On the other hand, security and threat intelligence professionals need to be proactive about identifying and handling their organizational risks for social engineering attacks. They need to be aware of the information exposing their organization online and the risks they might pose. Open-source Intelligence is often neglected as a vulnerability identification tool. At the same time, it is one of the most frequent tools used by adversaries, who frequently base their modus operandi and success on the quality of the information they have gathered. It is good to conduct a corporate open source intelligence investigation on your organization to proactively research and identify information that exposes vulnerabilities and organizational risks.
Conducting corporate open-source intelligence is a relatively large topic. But here are some of the areas that tend to get neglected but provide valuable information during a corporate open-source intelligence investigation:
- Your website. Job openings that offer too many details on specific technologies the company uses, marketing campaigns or blog posts that disclose internal processes, projects or specific names (when there is no need to include them), or other sensitive information. Assume that your organization’s website, social media accounts, forum, and/or blogs are read and combed thoroughly by threat actors.
- Case studies from your business partners. In an effort to create a descriptive and interesting case study that will attract additional clients, business partners may disclose more information than they should on the services they provide to you and your organizational structure, processes, posture, and more. In some cases, they end up disclosing confidential information. Ensure that you know what other partners are sharing about your organization online.
- Interviews & Media Articles/Videos. This can be a double-edged sword. While you do need to know if a company representative has accidentally disclosed sensitive or confidential information to any media, your organization must also have a well-structured and communicated information classification plan. We cannot expect people not to disclose sensitive information if they do not know which of the information they handle should not be publicly discussed. Regardless, threat actors will look for those accidental leaks. It is better if you find them first.
Similarly, journalists might also leak information that should not become publicly available. These can include descriptions of specific internal security measures (yes, we have seen this too), company offices and desks containing notes and papers with classified information, and more.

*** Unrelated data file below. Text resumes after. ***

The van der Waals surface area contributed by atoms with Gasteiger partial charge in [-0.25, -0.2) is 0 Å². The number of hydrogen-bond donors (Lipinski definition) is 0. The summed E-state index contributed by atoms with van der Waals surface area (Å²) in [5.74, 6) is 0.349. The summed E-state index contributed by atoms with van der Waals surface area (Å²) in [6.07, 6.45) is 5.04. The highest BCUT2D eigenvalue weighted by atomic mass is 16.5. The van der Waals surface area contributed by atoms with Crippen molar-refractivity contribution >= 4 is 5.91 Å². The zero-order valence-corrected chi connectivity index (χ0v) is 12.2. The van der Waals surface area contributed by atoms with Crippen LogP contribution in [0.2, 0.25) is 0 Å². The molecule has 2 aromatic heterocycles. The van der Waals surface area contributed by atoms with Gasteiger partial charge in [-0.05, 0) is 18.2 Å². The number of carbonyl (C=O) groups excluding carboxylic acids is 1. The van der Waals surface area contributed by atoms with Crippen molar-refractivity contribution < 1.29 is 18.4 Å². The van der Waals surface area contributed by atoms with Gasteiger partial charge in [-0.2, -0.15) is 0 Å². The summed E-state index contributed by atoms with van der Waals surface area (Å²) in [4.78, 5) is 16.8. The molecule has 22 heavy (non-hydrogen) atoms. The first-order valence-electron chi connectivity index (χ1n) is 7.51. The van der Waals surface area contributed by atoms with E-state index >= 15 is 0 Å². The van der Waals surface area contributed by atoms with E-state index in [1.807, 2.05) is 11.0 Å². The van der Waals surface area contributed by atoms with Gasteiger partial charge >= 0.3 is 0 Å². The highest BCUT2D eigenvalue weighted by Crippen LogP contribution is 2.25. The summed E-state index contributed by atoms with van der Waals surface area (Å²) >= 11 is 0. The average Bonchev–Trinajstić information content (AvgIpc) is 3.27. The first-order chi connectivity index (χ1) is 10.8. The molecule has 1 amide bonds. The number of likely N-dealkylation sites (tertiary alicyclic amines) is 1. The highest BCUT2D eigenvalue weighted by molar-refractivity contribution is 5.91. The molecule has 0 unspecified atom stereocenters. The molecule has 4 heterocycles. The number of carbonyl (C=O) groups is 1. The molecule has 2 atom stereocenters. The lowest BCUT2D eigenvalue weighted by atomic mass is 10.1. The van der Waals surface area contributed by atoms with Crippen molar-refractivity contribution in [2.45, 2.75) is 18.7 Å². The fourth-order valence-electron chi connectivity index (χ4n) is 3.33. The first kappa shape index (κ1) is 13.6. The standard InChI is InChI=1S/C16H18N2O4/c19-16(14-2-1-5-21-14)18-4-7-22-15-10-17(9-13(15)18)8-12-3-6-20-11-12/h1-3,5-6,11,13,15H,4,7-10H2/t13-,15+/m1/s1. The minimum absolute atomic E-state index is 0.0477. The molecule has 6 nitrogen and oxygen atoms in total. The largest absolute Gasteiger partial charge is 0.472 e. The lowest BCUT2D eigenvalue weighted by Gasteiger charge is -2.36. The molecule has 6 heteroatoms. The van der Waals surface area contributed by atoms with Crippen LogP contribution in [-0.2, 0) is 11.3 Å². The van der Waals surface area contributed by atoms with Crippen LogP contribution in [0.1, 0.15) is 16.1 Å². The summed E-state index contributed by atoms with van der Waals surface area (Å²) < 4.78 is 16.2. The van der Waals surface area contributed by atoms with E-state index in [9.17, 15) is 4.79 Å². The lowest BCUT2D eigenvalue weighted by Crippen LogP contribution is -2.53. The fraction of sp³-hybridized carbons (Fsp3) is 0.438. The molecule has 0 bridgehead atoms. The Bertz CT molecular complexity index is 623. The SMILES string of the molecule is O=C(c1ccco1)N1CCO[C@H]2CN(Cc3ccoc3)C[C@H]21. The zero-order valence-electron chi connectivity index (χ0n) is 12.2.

- Files with confidential information. Sometimes, internal documents with confidential information accidentally end up on the clear web. These can vary from onboarding guides to username and password lists. Using well-thought search queries and the dork “filetype:” you can search for all types of documents regarding your company on the clear web.
Once you have identified information exposing vulnerabilities and risks, the next step is to manage it by eliminating, limiting, or blurring what is available. The internet never forgets, so it is safe to assume that some of the data that is already public could still be retrieved, even after deletion, by a determined adversary. Still, it is worth making an effort to remove it, as it will add a layer of difficulty for a portion of adversaries.
Use the findings of the corporate open-source intelligence to identify potential attack vectors for social engineering attacks, and to educate your cyber security strategy and decision-making.
In some cases, you may not be able to interfere with the publicly available information anymore. Try to incorporate it and the risks they pose for a social engineering attack within your cyber security awareness training. This approach will help employees understand that what sometimes sounds like “inside information” might not be, and it will help them recognize pretexts that use that information. When a client requests it, we use our open-source intelligence findings to develop exercises and social engineering attack scenarios (based on our knowledge and experience). We then incorporate them as practical and interactive examples in our cyber security awareness training or workshops offered to those specific clients. Cyber security training suddenly feels more relevant to them and their everyday reality. It is more intriguing, and they become curious to participate. The lessons from those training programs “stick” better. Employees become better able to detect an attempt for a social engineering attack.
That brings us to the last key point of this article. While we can (and should) mitigate certain risks, social engineers will find a way to reach an employee and attempt to manipulate them. Humans are and will remain an additional layer of defense for organizations. They need to be able to identify an attack, thwart it, and report it. Awareness training and teaching employees to implement specific cyber security best practices are still important. Cyber security is and will remain a shared responsibility. May each of us do our part to the best of our abilities.